The pervasive influence of the cross (16 Jul 2017)

An air hostess wearing the cross pendent as an accessory while at work was summoned to court. The reason is that by wearing the cross, she violates the religious freedom of other groups. This was narrated to us by a pastor whose church we attended while we were holidaying in Wooler (a town between Edinburgh and Newcastle) and was also reported in the news. This is indeed shocking because it happened in a country whose religion is supposedly Christianity. However, perhaps, this demonstrates how significant the cross is, even to those who do not know the real significance.

If we were to share the cross of Christ, what is it that we will say? How does the cross influence us in our thinking, living and sharing Christ? Why is the cross, an instrument of punishment, central in the Christian faith?

Oh the cross in gospel-sharing!

In Galatians 3:1-3, Paul expresses his astonished anger and accuses the Galatians of being foolish and lacking in nous, intelligence. The Galatians seemed to be ‘bewitched’ with their distortion of the Gospel, which is incompatible with what Paul (and Barnabas) have been preaching them. The main reason for Paul’s indignation is that the Galatians, having begun their Christian life by faith in Christ crucified, they are now trying to do so by their own achievement. This may suggest that even when we preach the cross accurately, our hearers may get it right at first but may wander (like the Galatians) off the mark.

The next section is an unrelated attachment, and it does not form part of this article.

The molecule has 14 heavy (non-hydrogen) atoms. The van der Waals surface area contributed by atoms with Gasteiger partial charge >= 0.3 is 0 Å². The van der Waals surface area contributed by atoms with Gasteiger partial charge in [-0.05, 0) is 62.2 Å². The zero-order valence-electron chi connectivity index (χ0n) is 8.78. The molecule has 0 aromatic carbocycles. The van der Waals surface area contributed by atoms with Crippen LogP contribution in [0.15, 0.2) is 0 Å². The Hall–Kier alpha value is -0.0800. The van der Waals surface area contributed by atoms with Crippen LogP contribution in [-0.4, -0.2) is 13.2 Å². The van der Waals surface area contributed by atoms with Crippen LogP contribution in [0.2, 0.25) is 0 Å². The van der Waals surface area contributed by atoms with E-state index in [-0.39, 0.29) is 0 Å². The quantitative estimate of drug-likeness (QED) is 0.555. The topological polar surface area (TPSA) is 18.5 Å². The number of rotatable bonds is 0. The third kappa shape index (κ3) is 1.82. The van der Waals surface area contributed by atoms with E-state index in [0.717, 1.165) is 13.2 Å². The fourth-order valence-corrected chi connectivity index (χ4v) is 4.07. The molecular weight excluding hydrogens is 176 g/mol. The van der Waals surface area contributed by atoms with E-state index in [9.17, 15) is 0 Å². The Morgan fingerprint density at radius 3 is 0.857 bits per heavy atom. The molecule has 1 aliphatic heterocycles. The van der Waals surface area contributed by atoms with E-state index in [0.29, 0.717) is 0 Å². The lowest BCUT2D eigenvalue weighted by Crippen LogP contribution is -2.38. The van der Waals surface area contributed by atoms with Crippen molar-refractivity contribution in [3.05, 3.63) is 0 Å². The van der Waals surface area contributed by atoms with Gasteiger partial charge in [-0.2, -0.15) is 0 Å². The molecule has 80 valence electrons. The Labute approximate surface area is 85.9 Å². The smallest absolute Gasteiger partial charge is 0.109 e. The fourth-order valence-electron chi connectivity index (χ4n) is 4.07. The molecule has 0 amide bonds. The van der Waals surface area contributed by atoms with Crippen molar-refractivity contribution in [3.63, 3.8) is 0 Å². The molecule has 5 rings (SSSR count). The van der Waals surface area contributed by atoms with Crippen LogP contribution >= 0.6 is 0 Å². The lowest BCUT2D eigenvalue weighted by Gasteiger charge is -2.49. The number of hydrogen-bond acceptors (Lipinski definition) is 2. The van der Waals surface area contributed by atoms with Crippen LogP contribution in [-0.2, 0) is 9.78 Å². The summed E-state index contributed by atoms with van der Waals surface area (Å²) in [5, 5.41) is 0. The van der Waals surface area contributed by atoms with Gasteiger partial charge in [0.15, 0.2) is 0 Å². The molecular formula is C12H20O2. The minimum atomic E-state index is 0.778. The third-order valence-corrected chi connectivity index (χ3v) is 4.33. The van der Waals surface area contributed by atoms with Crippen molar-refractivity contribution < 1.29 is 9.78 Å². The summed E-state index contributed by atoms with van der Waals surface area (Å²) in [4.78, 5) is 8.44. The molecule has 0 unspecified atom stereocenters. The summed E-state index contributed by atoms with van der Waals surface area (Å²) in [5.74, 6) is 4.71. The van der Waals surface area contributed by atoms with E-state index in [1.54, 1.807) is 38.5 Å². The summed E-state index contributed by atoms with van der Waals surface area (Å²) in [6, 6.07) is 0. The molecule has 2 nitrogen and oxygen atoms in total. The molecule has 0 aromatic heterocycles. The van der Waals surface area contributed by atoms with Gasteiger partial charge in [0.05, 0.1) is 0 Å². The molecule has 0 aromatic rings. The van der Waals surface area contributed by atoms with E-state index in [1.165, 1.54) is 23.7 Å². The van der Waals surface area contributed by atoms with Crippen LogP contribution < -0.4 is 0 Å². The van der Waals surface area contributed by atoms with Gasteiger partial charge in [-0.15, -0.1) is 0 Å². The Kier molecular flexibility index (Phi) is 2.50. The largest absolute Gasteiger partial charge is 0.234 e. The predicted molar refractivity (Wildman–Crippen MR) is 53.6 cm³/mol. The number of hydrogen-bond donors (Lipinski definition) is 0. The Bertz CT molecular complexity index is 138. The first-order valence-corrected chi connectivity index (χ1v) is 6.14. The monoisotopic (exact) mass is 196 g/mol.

Just as Paul publicly portrayed Jesus Christ before the eyes of the Galatians, we are to proclaim the cross visually. Like Jesus who uses picture language (Mark 8:34), we could present the cross not only as a present reality but also a permanent one too. This idea is a refreshing one as we share Christ with pre-believers. Presenting Christ visually stems from Paul’s ‘as I have already written’ (Eph 3:3) where ‘write’ is used to mean ‘draw’ or ‘paint. This is done in order to make them see what we are talking about. We can present Christ visually in the telling/sharing of our story of how He saved us and in doing so, turn people’s ears into eyes. 

Oh yes! That’s God working!

Proclaiming Christ visually could also involve sharing Christ through our lives and stepping out in love where we are. Another example is where missionaries, for example, Ronny Heyboer and the locals, went out to remote villages in Borneo and shared Christ. A couple spent time and shared Christ in one village, Labang which belongs to the Randuk tribe on the Kayan river, and 90% have come to receive Christ.

Another point on gospel-sharing involves the cross as the object of personal faith. The cross is not meant for us to gape at but to put our trust in Him. Our prayer then is
Help us, dear Lord, to continue to put our trust in you and to be aware of the subtle ‘glories’ in money, power, the number of converts etc; instead, to glory (boast) only in the cross of Christ (Gal 6:14).  

That the cross is a powerful symbol is recognised even by non-believers. Perhaps, the air-hostess was summoned to court for wearing the cross as an accessory could indicate that the world recognises the power and pervasive influence of the cross. The cross is central in proclaiming Christ.

Oh, what is the cross to you?


Deaconess Dr Vivien Ler